Teens with ADHD

“What Should I Be When I Grow Up?”

Your teen has an amazing future ahead of her. She also has a handful of ADHD attributes — like executive function challenges, hyperfocus, and anxiety — that may influence her career decisions, success, and happiness. Help your teen recognize both her strengths and her weakness — and devise strategies for working around the problem areas.

Arrow sketch on chalkboard

What single factor is the greatest predictor of success (or struggles) on the job with attention deficit disorder (ADHD or ADD)? That’s easy, it’s passion.

If the ADHD brain is fired up, it will generally conquer. That said, not all professions and employers are equally “ADHD friendly” or make it a priority to create environments where different thinkers can succeed. So, when investigating future career paths, every teen and young adult with ADHD should take care to consider how these three ADHD attributes may factor in to the job: executive function challenges, hyperfocus/hyperactivity, and comorbid conditions such as anxiety.

ADHD Career Consideration #1: Executive Function Challenges

Typical workplace realities include deadlines, team interaction, and communication. The consequence for missing a deadline at work is often quite different than missing a deadline at school. If you turn in a school assignment late, you might get a poor grade that brings down your GPA, but you can almost always work to raise it. In the work environment, the consequences for missing a business proposal submission, for example, are more significant and severe. Being demoted or fired never looks good on a resume.

Team interaction is commonplace and arriving late for meetings is unacceptable in most companies. Responding late to texts and emails isn’t the end of the world outside of work, but will quickly become a problem in the office if your forgetfulness negatively impacts others.

ADHD Career Consideration #2: Hyperfocus/Hyperactivity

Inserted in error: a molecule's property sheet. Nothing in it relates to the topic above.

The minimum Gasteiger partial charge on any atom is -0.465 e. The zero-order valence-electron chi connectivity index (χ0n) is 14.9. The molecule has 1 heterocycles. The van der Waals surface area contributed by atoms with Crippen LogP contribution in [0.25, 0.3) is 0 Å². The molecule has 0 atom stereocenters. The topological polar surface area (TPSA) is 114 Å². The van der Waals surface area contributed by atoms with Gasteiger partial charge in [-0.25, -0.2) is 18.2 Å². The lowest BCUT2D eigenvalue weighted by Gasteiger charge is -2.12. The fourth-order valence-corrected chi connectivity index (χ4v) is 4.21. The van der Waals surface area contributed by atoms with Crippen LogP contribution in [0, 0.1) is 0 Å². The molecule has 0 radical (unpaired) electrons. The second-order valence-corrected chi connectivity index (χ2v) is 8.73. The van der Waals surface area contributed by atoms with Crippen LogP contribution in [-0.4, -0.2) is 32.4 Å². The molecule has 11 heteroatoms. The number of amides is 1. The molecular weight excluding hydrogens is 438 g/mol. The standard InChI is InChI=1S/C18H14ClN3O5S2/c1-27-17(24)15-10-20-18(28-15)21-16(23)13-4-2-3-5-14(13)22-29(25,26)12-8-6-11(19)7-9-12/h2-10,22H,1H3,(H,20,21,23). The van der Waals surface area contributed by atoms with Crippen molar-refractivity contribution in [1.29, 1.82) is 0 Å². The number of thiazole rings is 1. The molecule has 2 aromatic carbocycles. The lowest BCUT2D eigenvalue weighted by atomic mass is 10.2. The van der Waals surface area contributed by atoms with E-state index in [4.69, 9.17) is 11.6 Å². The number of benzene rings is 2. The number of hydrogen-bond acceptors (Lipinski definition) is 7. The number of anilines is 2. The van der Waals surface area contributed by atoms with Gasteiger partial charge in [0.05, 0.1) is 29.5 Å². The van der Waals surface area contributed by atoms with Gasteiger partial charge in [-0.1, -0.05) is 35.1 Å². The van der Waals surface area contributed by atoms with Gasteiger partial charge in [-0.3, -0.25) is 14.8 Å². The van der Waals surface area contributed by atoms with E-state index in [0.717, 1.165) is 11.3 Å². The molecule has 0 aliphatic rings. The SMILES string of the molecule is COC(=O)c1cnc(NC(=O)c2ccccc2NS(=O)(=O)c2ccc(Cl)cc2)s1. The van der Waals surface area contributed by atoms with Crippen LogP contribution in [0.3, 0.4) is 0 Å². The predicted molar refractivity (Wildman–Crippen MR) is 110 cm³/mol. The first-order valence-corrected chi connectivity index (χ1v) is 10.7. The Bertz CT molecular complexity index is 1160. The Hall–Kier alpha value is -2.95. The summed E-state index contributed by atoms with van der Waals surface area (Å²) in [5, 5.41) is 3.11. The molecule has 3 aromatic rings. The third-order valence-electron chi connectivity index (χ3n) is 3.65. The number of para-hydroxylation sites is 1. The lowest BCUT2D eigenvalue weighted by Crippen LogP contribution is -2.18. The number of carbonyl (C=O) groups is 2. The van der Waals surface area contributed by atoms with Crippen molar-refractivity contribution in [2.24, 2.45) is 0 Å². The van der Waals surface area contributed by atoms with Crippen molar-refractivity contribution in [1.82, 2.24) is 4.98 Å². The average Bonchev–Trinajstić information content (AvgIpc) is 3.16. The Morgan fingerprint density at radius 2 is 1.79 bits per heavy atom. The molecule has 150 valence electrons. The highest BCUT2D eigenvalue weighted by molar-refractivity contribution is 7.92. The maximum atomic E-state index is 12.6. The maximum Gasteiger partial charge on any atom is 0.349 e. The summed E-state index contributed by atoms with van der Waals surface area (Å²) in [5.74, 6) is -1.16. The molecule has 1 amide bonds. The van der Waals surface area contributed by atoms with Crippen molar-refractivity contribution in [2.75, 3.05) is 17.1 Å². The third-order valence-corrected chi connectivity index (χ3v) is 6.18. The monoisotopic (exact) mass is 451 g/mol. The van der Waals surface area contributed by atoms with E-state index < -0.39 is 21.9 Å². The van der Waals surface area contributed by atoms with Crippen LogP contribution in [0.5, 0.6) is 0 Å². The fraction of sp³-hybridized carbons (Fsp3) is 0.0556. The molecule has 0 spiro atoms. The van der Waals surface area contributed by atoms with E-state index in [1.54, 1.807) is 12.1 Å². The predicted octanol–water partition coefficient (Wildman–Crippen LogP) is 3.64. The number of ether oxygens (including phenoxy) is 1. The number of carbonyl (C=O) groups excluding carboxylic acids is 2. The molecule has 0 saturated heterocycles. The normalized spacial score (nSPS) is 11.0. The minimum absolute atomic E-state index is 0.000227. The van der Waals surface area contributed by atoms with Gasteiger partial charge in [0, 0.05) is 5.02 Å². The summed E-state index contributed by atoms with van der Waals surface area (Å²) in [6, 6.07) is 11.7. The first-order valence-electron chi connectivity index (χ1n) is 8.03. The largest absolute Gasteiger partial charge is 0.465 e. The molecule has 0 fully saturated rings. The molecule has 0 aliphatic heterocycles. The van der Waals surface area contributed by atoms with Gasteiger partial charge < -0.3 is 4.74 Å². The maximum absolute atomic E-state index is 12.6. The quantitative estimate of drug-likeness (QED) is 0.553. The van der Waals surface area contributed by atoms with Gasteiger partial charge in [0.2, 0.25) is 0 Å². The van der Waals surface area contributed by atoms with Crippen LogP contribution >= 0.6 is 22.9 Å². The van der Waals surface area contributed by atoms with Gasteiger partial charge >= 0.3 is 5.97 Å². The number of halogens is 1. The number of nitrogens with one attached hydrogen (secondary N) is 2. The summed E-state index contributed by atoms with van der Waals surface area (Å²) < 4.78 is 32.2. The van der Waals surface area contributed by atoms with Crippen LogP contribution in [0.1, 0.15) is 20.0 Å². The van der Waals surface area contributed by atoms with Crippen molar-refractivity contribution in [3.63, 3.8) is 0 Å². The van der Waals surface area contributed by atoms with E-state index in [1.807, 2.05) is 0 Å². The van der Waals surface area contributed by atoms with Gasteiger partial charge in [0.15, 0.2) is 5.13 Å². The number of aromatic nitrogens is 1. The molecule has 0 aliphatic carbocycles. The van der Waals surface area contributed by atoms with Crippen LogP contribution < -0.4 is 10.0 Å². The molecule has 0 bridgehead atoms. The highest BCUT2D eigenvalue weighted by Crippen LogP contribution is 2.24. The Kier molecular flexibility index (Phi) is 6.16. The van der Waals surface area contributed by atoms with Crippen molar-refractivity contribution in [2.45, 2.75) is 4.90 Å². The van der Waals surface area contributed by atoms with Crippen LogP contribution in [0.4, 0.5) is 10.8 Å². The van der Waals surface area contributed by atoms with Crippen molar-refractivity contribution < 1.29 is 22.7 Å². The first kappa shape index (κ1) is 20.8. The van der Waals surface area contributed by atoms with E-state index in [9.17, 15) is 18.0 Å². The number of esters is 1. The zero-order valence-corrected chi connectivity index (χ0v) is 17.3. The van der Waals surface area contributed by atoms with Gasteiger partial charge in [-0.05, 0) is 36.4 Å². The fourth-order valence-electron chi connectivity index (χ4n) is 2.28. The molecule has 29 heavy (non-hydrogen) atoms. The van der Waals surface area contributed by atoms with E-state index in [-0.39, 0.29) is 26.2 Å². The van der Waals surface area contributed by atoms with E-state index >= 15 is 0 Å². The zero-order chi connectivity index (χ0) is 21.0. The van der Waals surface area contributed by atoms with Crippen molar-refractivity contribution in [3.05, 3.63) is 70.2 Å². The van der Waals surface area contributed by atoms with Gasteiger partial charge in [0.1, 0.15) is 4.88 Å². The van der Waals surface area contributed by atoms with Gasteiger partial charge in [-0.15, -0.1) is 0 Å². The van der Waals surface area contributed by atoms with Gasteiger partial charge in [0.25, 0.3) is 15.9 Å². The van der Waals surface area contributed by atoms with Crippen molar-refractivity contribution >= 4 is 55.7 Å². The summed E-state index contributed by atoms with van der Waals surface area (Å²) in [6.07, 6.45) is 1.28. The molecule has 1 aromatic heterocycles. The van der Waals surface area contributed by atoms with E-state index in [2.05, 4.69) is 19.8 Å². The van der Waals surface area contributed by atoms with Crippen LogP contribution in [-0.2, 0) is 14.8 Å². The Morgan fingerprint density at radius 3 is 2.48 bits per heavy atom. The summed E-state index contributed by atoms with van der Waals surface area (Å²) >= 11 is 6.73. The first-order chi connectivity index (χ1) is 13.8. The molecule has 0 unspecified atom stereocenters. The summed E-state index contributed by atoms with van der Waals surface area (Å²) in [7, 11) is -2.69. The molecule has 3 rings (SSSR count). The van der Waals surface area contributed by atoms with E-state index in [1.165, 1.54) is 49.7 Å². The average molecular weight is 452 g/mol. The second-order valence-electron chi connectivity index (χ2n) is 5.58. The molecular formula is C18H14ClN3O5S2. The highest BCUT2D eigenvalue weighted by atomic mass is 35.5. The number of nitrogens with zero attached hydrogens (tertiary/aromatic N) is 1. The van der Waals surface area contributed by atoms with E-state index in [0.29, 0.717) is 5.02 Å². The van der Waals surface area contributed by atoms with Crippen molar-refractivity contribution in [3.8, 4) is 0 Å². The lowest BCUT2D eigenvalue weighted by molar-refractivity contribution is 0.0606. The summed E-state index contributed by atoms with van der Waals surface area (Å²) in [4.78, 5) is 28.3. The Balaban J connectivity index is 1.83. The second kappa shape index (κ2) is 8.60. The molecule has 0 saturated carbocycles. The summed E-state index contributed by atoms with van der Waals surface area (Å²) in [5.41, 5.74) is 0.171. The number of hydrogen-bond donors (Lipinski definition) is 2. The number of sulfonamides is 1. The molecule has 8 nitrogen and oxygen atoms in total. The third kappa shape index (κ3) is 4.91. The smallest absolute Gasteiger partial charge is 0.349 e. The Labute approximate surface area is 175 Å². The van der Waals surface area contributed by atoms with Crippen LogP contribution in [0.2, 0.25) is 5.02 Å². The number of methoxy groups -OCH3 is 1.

Every workplace establishes organizational goals, however perfection in achieving them is not always required. Hyperfocusing on a task to the point of perfectionism can be counterproductive — for you and for your coworkers. When evaluating a workplace, consider the extent to which your perfectionist tendencies may get in the way. Likewise, be honest about whether your ADHD hyperactivity may make it difficult to sit still at a screen. If you need to be outdoors, consider jobs where you aren’t bound to a desk and companies with progressive work environments.

[The Ultimate ADHD Test for Teen Girls]

ADHD Career Consideration #3: Anxiety and Other Comorbid Conditions

If severe anxiety or depression threatens to interfere with your work, management is unlikely to sympathize. Certain job environments can be paralyzing, so it is important to minimize any triggers that might affect performance. For example, if public speaking gives you crippling anxiety, pursue a career like accounting. If you’re introverted, find a career that doesn’t hinge on interpersonal interaction. A little anxiety can drive performance, but it’s important to be honest about its severity and likely impact.

Workarounds for Young Adults with ADHD

The good news is that plenty of careers cater to ADHD strengths — without the restrictions found in the typical office space. Freelance work, for example, allows you to create your own schedule. Likewise, trade jobs often provide a physical outlet for hyperactive individuals who prefer using their hands. It’s also worth stressing that your teen or young adult need not know their dream career right away. Consider the following if they are unsure about their next steps:

  1. Gap Years provide the opportunity to explore potential career options while building maturity and independence by living away from home.
  2. Internships are a great way to try out a career before investing heavily in the training or education.
  3. Inexpensive job training can be found at software development camps like General Assembly or Launch Academy, which teach candidates what they need to know to develop software and then place them in an internship or job to try it out. This is a good option if your teen is confident about his or her chosen career path.
  4. Community college is a great way to try different areas of study inexpensively. Since students can attend part time or full time, many also pursue an internship or paying job while studying.
  5. Inexpensive online courses may benefit your teen if he or she doesn’t want to enroll in community college. Coursera is one free option. Udemy and Codecademy offer high-level, high-quality classes in specific industries and fields for a reasonable price.

This content came from the ADDitude webinar by Rick Fiery, M.S., MBA, titled “ Engaging Career Paths for Teens and Young Adults with ADHD” That webinar is available for free replay here.

[Free Resource: What to Ask Yourself to Find the Perfect Job]